When we think of getting rid of sin, we immediately think in terms of reformation. Something badly done should be done differently. Amends and restitution should be made. But we cannot reform someone else. What we can do is to forgive the sinner for departing somehow from their original innocence.
One way to think about forgiveness is that it is the process of replacing an offensive thought of someone with a better thought. Forgiveness is not condoning a fault, or sweeping it under the rug, but rather removing from consciousness whatever is unlike God. Each one of us is made in God’s own image and likeness, and that version of us is all that’s real in the kingdom of heaven, which is right here, as Jesus said, “at hand.”
Since we are all actually the image and likeness of God, when Jesus saw someone from that standpoint, he would pronounce their sin as forgiven, because it was removed (expunged; exterminated; vamoosed!) from his consciousness. Both sin and forgiveness can only happen in consciousness– that is the only place either can actually occur. When we clear out of our mentality any belief of fault, we find the slate wiped fresh and clean both for ourselves and others. This is why forgiveness is so inextricably linked to healing; the cause of the error is gone. What appears to be an evil person is simply a failure to be conscious of the man God created.
It seems to me many of us need to be forgiven for our lack of forgiveness. Sins are forgiven only as they are destroyed, and we can destroy the sins of others by eliminating their transgressions from our consciousness like Jesus did. It is our false estimates and false witness of both ourselves and others that causes discord, but we can experience harmony by turning from whatever shortcomings and atrocities, to instead claim and focus on whatever is eternally true in the kingdom of heaven.
Often people say that we forgive others only to help ourselves move past their bad behavior, and that it is not to release the perpetrator from censure. Most people think of forgiveness as a survival tool to get over how other people’s problems affect them, while leaving the sinner to wallow without reprieve or assistance. We act like we are not immeshed in and partially responsible for where they find themselves.
We need to be clear to denounce the sin but not the sinner. That distinction is vitally important. So often we throw the baby out with the bath water, so to speak. Sin happens when we think sinful thoughts. We should realize our thinking better thoughts of the sinner helps and frees them do better, and the benefits of making this effort should not be overlooked.
What an improved world we could live in if we identified everyone as God made and maintains them! What goes around comes around. Wouldn’t you rather someone else not be bearing false witness of you?
We have the ability and even the obligation to remove the burden that our downward dragging thoughts cast on others. We can know that God’s creation must necessarily express only good, and by dwelling on this, we lift up everyone within the circumference of our thought.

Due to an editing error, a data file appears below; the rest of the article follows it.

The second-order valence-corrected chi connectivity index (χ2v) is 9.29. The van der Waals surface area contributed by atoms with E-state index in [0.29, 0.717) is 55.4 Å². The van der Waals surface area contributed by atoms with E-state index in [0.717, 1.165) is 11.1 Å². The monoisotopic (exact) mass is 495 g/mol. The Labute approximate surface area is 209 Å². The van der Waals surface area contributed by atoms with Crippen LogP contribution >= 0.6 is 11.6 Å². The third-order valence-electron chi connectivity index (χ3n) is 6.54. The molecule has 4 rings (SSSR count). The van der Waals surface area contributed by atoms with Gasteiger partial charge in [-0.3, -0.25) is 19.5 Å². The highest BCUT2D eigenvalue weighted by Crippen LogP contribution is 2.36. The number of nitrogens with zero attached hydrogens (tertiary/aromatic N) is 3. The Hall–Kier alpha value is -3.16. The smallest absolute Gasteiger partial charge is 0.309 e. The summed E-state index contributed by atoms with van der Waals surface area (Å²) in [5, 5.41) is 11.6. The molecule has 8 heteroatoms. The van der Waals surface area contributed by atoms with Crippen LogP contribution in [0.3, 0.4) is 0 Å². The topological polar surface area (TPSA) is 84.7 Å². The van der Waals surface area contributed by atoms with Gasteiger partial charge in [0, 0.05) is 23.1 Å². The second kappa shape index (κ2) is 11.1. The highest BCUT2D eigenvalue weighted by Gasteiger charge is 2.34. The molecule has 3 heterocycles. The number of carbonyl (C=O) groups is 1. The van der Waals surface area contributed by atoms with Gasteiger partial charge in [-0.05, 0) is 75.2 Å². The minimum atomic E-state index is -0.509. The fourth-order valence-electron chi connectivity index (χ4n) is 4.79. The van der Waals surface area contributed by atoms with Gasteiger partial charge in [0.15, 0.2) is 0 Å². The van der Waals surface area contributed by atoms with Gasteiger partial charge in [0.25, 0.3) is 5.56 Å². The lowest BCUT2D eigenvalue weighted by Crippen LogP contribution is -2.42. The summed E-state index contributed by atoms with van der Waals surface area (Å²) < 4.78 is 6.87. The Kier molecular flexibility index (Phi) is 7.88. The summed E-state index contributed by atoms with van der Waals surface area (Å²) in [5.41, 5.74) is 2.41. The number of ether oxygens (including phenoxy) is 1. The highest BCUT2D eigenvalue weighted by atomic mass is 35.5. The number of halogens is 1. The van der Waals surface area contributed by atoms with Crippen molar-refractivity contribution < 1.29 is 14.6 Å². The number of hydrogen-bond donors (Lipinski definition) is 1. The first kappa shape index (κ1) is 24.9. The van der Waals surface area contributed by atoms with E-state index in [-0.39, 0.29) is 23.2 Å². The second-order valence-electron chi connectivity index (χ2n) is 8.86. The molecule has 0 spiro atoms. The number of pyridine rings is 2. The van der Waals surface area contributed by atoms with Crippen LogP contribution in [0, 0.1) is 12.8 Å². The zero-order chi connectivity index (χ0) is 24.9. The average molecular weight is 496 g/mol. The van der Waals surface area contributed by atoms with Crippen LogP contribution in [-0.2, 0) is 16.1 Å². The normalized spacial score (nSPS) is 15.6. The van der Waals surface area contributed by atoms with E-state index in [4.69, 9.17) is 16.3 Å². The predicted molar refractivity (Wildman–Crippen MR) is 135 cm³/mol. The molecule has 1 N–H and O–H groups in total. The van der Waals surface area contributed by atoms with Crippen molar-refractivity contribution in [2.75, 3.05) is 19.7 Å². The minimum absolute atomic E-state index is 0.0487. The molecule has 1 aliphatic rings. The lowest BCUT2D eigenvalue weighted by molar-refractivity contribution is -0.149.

While doing this consciousness cleansing, are we just putting our head in the sand, and allowing unmitigated evil to prosper? It sure seems like it sometimes. After all, wouldn’t we surreptitiously rather relish our self righteous indignation, and revel at least a bit in feeling superior to those that are egregiously in the wrong? But disparaging others discredits us, and is a systemic part of the problem.
Condemnation brings more negativity, which spirals further and further down. We’ve all seen negativity feed and spread, ripple out and compound. Let’s refuse to be part of that, and refuse as well to inflict it on others. Some people define that as malpractice, and it can be debilitating and hard to overcome. Have compassion and don’t do that.
Jesus came to show us a better way. “But I say unto you, Love your enemies, bless them that curse you, do good to them that hate you, and pray for them which despitefully use you, and persecute you;” (Matthew 5:44) If you love those that need forgiveness, it is an important first step toward reforming them, by making it that much easier for them to, “Go, and sin no more.” Blessing is surely the higher path.
Do we really own how culpable we are in perpetuating not only our own sins, but the sins of others? It happens in consciousness, and not only theirs, but ours collectively. Let’s stop bearing false witness and do the rectifying identification work of seeing both ourselves and others as God made us, without lapse, fully representing infinite good, right now and always.
Who could you see more correctly today? The current political arena offers lots of opportunities, if your personal lives among friends, family, work associates, and fellow church members don’t provide enough occasion. Cleanse in your thought whoever you think is falling short of the high ideal, and realign them in your thinking with how God made them. Know what is most deeply true about how they are right now in the kingdom of heaven, and this will proportionably free them to do better here on earth.
One of the Ten Commandments after all, is that we should not bear false witness. This is not only true on the human scene, but is even more profoundly necessary on the spiritual level. When everyone holds each other in consciousness as God’s likeness, we’ll have peace on earth. Sinners will be transformed by eliminating sin from consciousness. Where does that peace start? With each one of us, right now.